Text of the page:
6 types of organisation that are getting behind large-scale solar, and they are doing it in different ways.
1. Enterprising local governments
What’s electricity going to cost in 10 years? How volatile are the prices going to be?
18 Sydney councils are getting ahead of these worries with a groundbreaking solar power agreement. Between now and 2030, they’ll receive about 440,000 MWh of energy from Moree Solar Farm, all at a fixed price.
The deal promises to reduce carbon emissions, boost the local renewables industry, and put a real dent in power bills in these areas:
Bayside, Campbelltown, Canada Bay, Canterbury-Bankstown, Georges River, Hunters Hill, Inner West, Ku-Ring Gai, Liverpool, North Sydney, Parramatta, Randwick, Ryde, Singleton, Sutherland Shire, Waverley, Willoughby, Woollahra.
And Sydney councils aren’t the only ones making this choice. The City of Fremantle is building a 2MW solar farm as part of its renewable energy plan; the Sunshine Coast Council is installing 15MW capacity to cover its electricity use; South Australia’s Berri Barmera Council is looking to build a 10MW farm; City of Lismore’s innovative 100kW farm floats over the East Lismore sewage treatment plant; and even the City of Newcastle is replacing coal with solar to the tune of over 5MW.
Wish your local council was on the list too? Tell them why they should be future-proofing with solar too.
Inner West Councillor Anna York says her area’s investment came straight out of ‘strong support for solar and renewable energy’ in the community: ‘Inner Westies want action on climate change, and a smart, solar future.’
2. Forward-thinking universities
The University of Queensland, Monash University, and the University of Technology Sydney all think renewable energy is the way of the future, and each is putting their money where their mouth is with big investments.
UTS’ latest renewable energy agreement is for the output of the Walgett Solar Farm. This isn’t the University’s first solar deal, but it is the biggest—set to cover half of its electricity demand. The deal secures the construction of the solar farm, which is expected to start generating power in 2019.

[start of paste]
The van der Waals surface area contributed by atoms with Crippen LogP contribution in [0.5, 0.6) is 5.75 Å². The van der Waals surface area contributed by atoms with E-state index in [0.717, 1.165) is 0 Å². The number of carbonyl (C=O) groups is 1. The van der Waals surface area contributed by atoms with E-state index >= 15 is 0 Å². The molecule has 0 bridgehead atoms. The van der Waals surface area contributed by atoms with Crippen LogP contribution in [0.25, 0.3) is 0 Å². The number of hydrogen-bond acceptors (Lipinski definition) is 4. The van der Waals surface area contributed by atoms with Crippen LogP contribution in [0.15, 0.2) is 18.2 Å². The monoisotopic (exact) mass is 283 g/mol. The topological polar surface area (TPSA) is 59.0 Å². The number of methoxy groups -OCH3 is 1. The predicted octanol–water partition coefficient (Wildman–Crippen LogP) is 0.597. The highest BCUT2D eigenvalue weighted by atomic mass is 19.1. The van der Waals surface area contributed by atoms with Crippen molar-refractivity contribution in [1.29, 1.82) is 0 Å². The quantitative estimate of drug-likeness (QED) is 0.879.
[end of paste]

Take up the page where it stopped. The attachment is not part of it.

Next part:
In previous agreements, UTS has powered specific buildings with electricity supplied by solar farms in Singleton and Orange. It’s also installed 6 systems on its own buildings with plans for more.
Why invest in solar farms? Key reasons included more stable future power prices, reduced environmental impact, and a desire to model sustainable energy use for others to follow, according to statements from UTS Green Infrastructure Project Manager Jonathan Prendergast and UTS Vice-Chancellor Attila Brungs.
Meanwhile, the University of Queensland is planning to build its own 64MW solar farm near Warwick. It’s also going to add to the 50,000 solar panels already on its campuses, which Vice-Chancellor and President Peter Høj says already made it the biggest solar generator out of Australia’s universities.
The University aims to cover 100% of its electricity demand with the solar farm, and will also be looking into storage options and selling excess power to the merchant market. “We see a lot of exciting opportunity by being the owner/operator of the generator as well as a large energy consumer”, said Andrew Wilson, UQ manager of energy and sustainability.
Monash University has signed up to purchase a large amount of power from Murra Murra wind farm, but it also has the rooftop solar capacity to power hundreds of average Australian homes. It will have 7100 panels at the end of 2018 and counting.
3. The metals industry